There are a lot of things I miss about living in New York City. I loved being able to run down the block to the corner deli to get a carton of milk at 10:00 p.m., and I enjoyed attending the opera in Lincoln Center and plays on Broadway. I especially appreciated how I could get anywhere I needed to go without having to worry about driving. However, there’s one thing I don’t miss at all: commuting an hour each way into downtown Manhattan to work at a series of office jobs.
It wasn’t the work that didn’t interest me. I enjoyed my tasks and moving up the ladder to other opportunities. It wasn’t the people that bothered me, either. I made many friends at my different jobs and I’m still in touch with a few all these years later. What I didn’t enjoy was the idea of wasting so much time on travel to work in an environment where someone was constantly looking over my shoulder and where people were quick to throw each other under the bus so they could get ahead. I wasn’t interested in playing any games or participating in office politics.
You know, we’re taught that all children learn differently and that we should teach our kids to learn in a way that suits them as individuals. I believe the same is true for adults when it comes to their careers. Just as not all kids are suited to a traditional classroom, not all grownups are suited to a traditional office. I didn’t enjoy working while hearing other people make phone calls, having to constantly sop what I’m doing for meetings, or dealing with superiors with power trips.
Setting the Stage
After about 14 years of commuting back and forth, I got married. My husband and I immediately began planning for our family to grow and to move out of the city into suburbia. The last thing I wanted was to turn my one hour commute into a two hour commute, though. The idea of becoming a full time freelance writer was becoming more and more appealing.
I have always loved to write. While the rest of my schoolmates groaned when we were assigned a term paper or essay, I was thrilled. I even did a bit of writing in my last publishing job, interviewing bands for a music magazine. Working with other freelancers as an editorial assistant gave me a solid foundation to launch my new career.
I began waking earlier in the morning and submitting my writing to various online and offline publications before leaving for my office job. In 1999, there weren’t as many online options as there are now, but the competition wasn’t as fierce either. I landed the first freelance gig I applied for - as an online humor columnist.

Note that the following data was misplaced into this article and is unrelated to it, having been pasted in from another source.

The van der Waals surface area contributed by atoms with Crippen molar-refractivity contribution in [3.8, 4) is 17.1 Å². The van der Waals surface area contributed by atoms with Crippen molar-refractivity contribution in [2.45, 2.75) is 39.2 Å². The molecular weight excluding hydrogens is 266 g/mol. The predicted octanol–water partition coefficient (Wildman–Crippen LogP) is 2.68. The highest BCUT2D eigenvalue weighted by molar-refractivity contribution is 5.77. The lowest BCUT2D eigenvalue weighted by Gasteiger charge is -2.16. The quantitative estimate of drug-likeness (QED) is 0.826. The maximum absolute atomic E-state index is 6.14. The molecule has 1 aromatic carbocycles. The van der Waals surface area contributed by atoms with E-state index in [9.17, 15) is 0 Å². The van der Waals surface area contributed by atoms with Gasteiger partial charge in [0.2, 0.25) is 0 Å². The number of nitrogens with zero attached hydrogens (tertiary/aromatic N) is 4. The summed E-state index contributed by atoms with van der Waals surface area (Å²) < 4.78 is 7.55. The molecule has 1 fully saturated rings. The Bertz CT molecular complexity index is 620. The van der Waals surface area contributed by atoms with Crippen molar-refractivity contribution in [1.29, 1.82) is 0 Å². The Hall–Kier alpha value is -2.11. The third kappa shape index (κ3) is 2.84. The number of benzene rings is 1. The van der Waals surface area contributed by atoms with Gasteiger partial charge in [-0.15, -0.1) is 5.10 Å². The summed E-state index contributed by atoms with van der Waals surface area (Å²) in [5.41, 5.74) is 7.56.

Transitioning to Full Time
I used the next three years to work on my freelance writing portfolio and grow my clientele. I wrote for content sites, private clients, and websites. In 2002, 8 months pregnant and weeks away from moving to our new home in another state, I quit my full-time job to freelance full time.
I never looked back.
Despite any romantic notions you may have read, freelancing with a baby is no easy feat. My son’s schedule and mine didn’t jibe the way I would have liked. After a few months I began waking at 4:00 a.m. to write for three hours before my family woke to begin their day. I kept this schedule going until my son was in preschool.
I also continued diversifying. My clients were content sites, private clients, websites, and even a weekly newspaper column. I wrote articles, web copy, marketing copy, and eBooks.
Wonderful things are happening
In 2005 I started a blog for freelance writers and it quickly grew to become the number one online community for freelance writers. The income I earned in revenue more than doubled what I was earning as a freelance writer. The blog also helped to bring in a new client base. Through blogging I cultivated new skills and in 2009 I began consulting as an online community manager and worked with several notable brands to grow their online communities and boost their online presence. My career was going so well that it was becoming more difficult to maintain my blog, even though at this point I hired other writers to help out. I sold my blog for a very tidy sum and continued freelancing both as a writer and social media consultant.
My work in social media and community management caught the eye of an acquisitions editor for a publishing company and soon I was writing “Dummies” books on social media topics. I also began working with event companies to help program blogging conferences.
In 2016, 14 years after leaving the traditional workplace for good, I have no regrets. For me, the secret to a successful career is that there are no “secrets.” Hard work gets you ahead whether you work inside or outside of the home. I also think diversifying – freelancing in different fields – helped me to not get bored. I’m still working with a blogging conference and freelancing as a writer, and I wouldn’t change a thing.
My advice to anyone who wants to work at home is to build up a client base or have a work at home job BEFORE you leave your full-time job for good. It’s a competitive playing field for people who want to work at home, and the last thing you want is to find yourself without a job and nothing to fall back on. After a few months in your home office, you’ll wonder why you didn’t start working at home much sooner!